A new school at Les Quennevais 'will be inspiration for students'
CONSTRUCTING a new Les Quennevais school will create improved learning opportunities and inspire students to achieve greater academic success, the head of the Island's largest secondary has said.
Yesterday the Education Department unveiled three potential development sites for the building of a £40 million school to serve students in the west of the Island.
This would replace a school which was opened in 1965 to accommodate a maximum of 450 students but which now caters for nearly 700.
It has also has fallen into a state of disrepair, with facilities increasingly out of date in comparison to States schools in town and in the east of the Island.
In the last two decades all of the other secondaries have seen major redevelopment, with Le Rocquier and Hautlieu opening new buildings on adjacent sites, Haute Vallée opening to replace d'Hautrée and Grainville undergoing a refurbishment project.
And following the launch of a public consultation on three potential sites for Les Quennevais, Le Rocquier head Phil Slater, who was deputy head at the old school before making the switch to the new building in 2006, has spoken of the benefits of working in a modern building.
He said: 'Our old school was pretty much in the same condition that Les Quennevais is in now. From experience I know the environment does make a difference. The old Le Rocquier building was getting in the way of education and making certain things impossible.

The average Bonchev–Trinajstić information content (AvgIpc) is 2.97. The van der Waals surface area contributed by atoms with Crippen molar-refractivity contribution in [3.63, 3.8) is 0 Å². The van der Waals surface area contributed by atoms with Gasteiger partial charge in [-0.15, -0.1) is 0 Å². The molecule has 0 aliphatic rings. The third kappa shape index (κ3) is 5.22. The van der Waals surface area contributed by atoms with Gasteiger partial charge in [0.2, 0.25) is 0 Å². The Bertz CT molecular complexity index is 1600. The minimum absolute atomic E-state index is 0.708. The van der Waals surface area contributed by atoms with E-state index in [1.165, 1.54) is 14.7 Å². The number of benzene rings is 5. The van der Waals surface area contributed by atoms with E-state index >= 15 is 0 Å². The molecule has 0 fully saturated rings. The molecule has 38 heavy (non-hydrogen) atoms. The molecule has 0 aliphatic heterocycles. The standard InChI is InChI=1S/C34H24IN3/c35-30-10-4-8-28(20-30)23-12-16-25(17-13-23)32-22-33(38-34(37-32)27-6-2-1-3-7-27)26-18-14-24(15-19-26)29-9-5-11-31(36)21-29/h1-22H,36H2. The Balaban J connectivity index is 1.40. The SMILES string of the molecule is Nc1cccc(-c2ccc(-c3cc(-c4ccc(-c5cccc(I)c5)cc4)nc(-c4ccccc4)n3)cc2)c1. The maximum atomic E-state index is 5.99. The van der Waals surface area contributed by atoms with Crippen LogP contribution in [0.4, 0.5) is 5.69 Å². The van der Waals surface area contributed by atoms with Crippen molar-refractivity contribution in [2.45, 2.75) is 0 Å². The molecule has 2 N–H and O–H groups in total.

'Having a new building helps to inspire students with their work. For most of the primary school children who come to the school in Year Seven, Le Rocquier appears big and exciting and it makes a huge difference to learning. Le Rocquier's results have steadily improved because of several reasons, and moving into the school is one of them.'
Mr Slater, who is also the honorary secretary of the Jersey Association of Head Teachers, said that the new building had allowed the school to expand the curriculum, for students to move more freely between classes and for the school to adopt longer lunch breaks.
'Having the extra space means movement is a lot easier throughout the school,' he said. 'Our school is as busy as an airport, as we have one thousand people moving around ten times a day. Being able to move around quickly and easily makes life a lot easier. In the old building we had to operate a shorter lunch, as too many students in a long lunch hour was a recipe for problems.'
He added that in the forthcoming months, Sarah Hague, the head of Les Quennevais, would have opportunities to work with architects to address issues specific to the St Brelade school.
'One of the good things is having educationalists involved in school planning,' he said. 'Obviously we want our schools to look good but we want them to work well in all respects.
'When the new school was being built we worked with the architects to ensure that the corridors were straight and wide enough so we could look down the whole corridor.'